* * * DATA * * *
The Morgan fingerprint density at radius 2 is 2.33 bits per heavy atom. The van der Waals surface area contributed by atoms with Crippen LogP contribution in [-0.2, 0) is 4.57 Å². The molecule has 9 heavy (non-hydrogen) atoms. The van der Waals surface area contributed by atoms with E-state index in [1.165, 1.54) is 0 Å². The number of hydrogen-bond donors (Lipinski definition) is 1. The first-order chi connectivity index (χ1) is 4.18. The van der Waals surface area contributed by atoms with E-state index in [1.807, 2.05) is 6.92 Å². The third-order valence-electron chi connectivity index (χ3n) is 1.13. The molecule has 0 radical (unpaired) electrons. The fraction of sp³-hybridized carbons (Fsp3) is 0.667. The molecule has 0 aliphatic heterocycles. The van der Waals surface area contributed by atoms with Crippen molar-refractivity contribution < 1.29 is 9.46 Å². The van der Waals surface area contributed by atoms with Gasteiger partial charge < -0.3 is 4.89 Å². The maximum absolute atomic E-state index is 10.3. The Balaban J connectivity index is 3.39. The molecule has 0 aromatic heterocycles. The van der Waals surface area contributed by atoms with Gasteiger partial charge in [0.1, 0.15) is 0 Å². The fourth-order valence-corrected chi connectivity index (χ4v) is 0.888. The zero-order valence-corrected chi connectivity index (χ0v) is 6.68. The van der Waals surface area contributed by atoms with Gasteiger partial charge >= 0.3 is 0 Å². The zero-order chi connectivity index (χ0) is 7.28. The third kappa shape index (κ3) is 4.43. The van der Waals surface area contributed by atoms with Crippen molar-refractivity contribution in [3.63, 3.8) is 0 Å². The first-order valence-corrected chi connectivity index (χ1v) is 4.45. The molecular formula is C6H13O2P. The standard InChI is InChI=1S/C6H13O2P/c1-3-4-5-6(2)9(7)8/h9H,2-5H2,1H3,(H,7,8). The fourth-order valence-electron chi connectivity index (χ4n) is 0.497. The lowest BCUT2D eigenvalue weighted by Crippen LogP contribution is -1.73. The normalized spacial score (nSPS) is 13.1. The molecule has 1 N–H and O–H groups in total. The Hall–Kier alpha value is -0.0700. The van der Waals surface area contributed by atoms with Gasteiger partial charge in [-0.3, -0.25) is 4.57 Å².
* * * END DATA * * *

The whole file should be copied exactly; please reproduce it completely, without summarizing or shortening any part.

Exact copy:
The Morgan fingerprint density at radius 2 is 2.33 bits per heavy atom. The van der Waals surface area contributed by atoms with Crippen LogP contribution in [-0.2, 0) is 4.57 Å². The molecule has 9 heavy (non-hydrogen) atoms. The van der Waals surface area contributed by atoms with E-state index in [1.165, 1.54) is 0 Å². The number of hydrogen-bond donors (Lipinski definition) is 1. The first-order chi connectivity index (χ1) is 4.18. The van der Waals surface area contributed by atoms with E-state index in [1.807, 2.05) is 6.92 Å². The third-order valence-electron chi connectivity index (χ3n) is 1.13. The molecule has 0 radical (unpaired) electrons. The fraction of sp³-hybridized carbons (Fsp3) is 0.667. The molecule has 0 aliphatic heterocycles. The van der Waals surface area contributed by atoms with Crippen molar-refractivity contribution < 1.29 is 9.46 Å². The van der Waals surface area contributed by atoms with Gasteiger partial charge < -0.3 is 4.89 Å². The maximum absolute atomic E-state index is 10.3. The Balaban J connectivity index is 3.39. The molecule has 0 aromatic heterocycles. The van der Waals surface area contributed by atoms with Gasteiger partial charge in [0.1, 0.15) is 0 Å². The fourth-order valence-corrected chi connectivity index (χ4v) is 0.888. The zero-order valence-corrected chi connectivity index (χ0v) is 6.68. The van der Waals surface area contributed by atoms with Gasteiger partial charge >= 0.3 is 0 Å². The zero-order chi connectivity index (χ0) is 7.28. The third kappa shape index (κ3) is 4.43. The van der Waals surface area contributed by atoms with Crippen molar-refractivity contribution in [3.63, 3.8) is 0 Å². The first-order valence-corrected chi connectivity index (χ1v) is 4.45. The molecular formula is C6H13O2P. The standard InChI is InChI=1S/C6H13O2P/c1-3-4-5-6(2)9(7)8/h9H,2-5H2,1H3,(H,7,8). The fourth-order valence-electron chi connectivity index (χ4n) is 0.497. The lowest BCUT2D eigenvalue weighted by Crippen LogP contribution is -1.73. The normalized spacial score (nSPS) is 13.1. The molecule has 1 N–H and O–H groups in total. The Hall–Kier alpha value is -0.0700. The van der Waals surface area contributed by atoms with Gasteiger partial charge in [-0.3, -0.25) is 4.57 Å².